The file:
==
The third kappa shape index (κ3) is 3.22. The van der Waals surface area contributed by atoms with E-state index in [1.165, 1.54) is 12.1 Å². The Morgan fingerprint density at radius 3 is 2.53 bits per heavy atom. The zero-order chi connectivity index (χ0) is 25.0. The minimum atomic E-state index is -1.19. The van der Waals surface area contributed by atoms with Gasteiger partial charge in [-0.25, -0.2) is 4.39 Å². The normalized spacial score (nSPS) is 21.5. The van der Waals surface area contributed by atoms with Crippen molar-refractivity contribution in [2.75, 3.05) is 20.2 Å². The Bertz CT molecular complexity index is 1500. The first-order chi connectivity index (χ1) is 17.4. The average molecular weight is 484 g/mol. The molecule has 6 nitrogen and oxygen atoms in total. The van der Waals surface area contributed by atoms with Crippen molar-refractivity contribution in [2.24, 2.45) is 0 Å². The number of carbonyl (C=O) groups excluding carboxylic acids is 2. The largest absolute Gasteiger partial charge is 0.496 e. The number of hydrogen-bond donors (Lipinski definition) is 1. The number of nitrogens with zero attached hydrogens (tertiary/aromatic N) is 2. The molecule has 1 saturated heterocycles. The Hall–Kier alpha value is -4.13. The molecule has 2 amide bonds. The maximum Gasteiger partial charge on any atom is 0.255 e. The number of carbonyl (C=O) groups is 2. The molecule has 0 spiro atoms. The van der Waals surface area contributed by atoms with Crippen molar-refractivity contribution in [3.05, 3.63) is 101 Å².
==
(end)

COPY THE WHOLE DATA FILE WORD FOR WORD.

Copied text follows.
The third kappa shape index (κ3) is 3.22. The van der Waals surface area contributed by atoms with E-state index in [1.165, 1.54) is 12.1 Å². The Morgan fingerprint density at radius 3 is 2.53 bits per heavy atom. The zero-order chi connectivity index (χ0) is 25.0. The minimum atomic E-state index is -1.19. The van der Waals surface area contributed by atoms with Gasteiger partial charge in [-0.25, -0.2) is 4.39 Å². The normalized spacial score (nSPS) is 21.5. The van der Waals surface area contributed by atoms with Crippen molar-refractivity contribution in [2.75, 3.05) is 20.2 Å². The Bertz CT molecular complexity index is 1500. The first-order chi connectivity index (χ1) is 17.4. The average molecular weight is 484 g/mol. The molecule has 6 nitrogen and oxygen atoms in total. The van der Waals surface area contributed by atoms with Crippen molar-refractivity contribution in [2.24, 2.45) is 0 Å². The number of carbonyl (C=O) groups excluding carboxylic acids is 2. The largest absolute Gasteiger partial charge is 0.496 e. The number of hydrogen-bond donors (Lipinski definition) is 1. The number of nitrogens with zero attached hydrogens (tertiary/aromatic N) is 2. The molecule has 1 saturated heterocycles. The Hall–Kier alpha value is -4.13. The molecule has 2 amide bonds. The maximum Gasteiger partial charge on any atom is 0.255 e. The number of carbonyl (C=O) groups is 2. The molecule has 0 spiro atoms. The van der Waals surface area contributed by atoms with Crippen molar-refractivity contribution in [3.05, 3.63) is 101 Å².